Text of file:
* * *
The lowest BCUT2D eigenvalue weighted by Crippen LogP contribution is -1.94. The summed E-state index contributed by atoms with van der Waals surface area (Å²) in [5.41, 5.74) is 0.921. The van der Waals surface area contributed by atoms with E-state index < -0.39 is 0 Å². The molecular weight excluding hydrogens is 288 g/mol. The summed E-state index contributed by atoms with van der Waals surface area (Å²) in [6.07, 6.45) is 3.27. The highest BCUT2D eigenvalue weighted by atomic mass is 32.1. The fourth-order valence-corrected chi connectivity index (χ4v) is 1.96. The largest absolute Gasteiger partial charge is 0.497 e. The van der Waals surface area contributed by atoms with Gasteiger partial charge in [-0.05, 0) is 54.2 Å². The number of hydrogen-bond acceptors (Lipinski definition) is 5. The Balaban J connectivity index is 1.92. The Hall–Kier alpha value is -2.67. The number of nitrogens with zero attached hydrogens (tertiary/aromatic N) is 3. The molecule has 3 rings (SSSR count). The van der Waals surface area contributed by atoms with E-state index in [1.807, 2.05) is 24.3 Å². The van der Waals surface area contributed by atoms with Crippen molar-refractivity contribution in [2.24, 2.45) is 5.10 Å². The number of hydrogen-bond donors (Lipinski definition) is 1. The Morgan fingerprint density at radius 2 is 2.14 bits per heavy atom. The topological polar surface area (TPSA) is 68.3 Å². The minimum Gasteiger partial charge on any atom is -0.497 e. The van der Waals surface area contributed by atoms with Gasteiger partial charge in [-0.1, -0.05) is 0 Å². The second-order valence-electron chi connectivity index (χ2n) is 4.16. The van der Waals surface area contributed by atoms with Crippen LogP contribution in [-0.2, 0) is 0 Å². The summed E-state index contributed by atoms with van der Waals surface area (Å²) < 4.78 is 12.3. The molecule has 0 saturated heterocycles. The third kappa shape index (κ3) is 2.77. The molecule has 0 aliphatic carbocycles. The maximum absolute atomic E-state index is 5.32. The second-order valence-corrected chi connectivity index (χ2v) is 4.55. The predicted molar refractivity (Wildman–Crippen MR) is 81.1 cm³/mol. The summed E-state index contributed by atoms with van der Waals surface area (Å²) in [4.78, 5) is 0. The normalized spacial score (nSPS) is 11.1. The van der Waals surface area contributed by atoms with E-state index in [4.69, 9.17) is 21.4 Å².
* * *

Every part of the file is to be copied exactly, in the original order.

The lowest BCUT2D eigenvalue weighted by Crippen LogP contribution is -1.94. The summed E-state index contributed by atoms with van der Waals surface area (Å²) in [5.41, 5.74) is 0.921. The van der Waals surface area contributed by atoms with E-state index < -0.39 is 0 Å². The molecular weight excluding hydrogens is 288 g/mol. The summed E-state index contributed by atoms with van der Waals surface area (Å²) in [6.07, 6.45) is 3.27. The highest BCUT2D eigenvalue weighted by atomic mass is 32.1. The fourth-order valence-corrected chi connectivity index (χ4v) is 1.96. The largest absolute Gasteiger partial charge is 0.497 e. The van der Waals surface area contributed by atoms with Gasteiger partial charge in [-0.05, 0) is 54.2 Å². The number of hydrogen-bond acceptors (Lipinski definition) is 5. The Balaban J connectivity index is 1.92. The Hall–Kier alpha value is -2.67. The number of nitrogens with zero attached hydrogens (tertiary/aromatic N) is 3. The molecule has 3 rings (SSSR count). The van der Waals surface area contributed by atoms with E-state index in [1.807, 2.05) is 24.3 Å². The van der Waals surface area contributed by atoms with Crippen molar-refractivity contribution in [2.24, 2.45) is 5.10 Å². The number of hydrogen-bond donors (Lipinski definition) is 1. The Morgan fingerprint density at radius 2 is 2.14 bits per heavy atom. The topological polar surface area (TPSA) is 68.3 Å². The minimum Gasteiger partial charge on any atom is -0.497 e. The van der Waals surface area contributed by atoms with Gasteiger partial charge in [-0.1, -0.05) is 0 Å². The second-order valence-electron chi connectivity index (χ2n) is 4.16. The van der Waals surface area contributed by atoms with Crippen LogP contribution in [-0.2, 0) is 0 Å². The summed E-state index contributed by atoms with van der Waals surface area (Å²) < 4.78 is 12.3. The molecule has 0 saturated heterocycles. The third kappa shape index (κ3) is 2.77. The molecule has 0 aliphatic carbocycles. The maximum absolute atomic E-state index is 5.32. The second-order valence-corrected chi connectivity index (χ2v) is 4.55. The predicted molar refractivity (Wildman–Crippen MR) is 81.1 cm³/mol. The summed E-state index contributed by atoms with van der Waals surface area (Å²) in [4.78, 5) is 0. The normalized spacial score (nSPS) is 11.1. The van der Waals surface area contributed by atoms with E-state index in [4.69, 9.17) is 21.4 Å².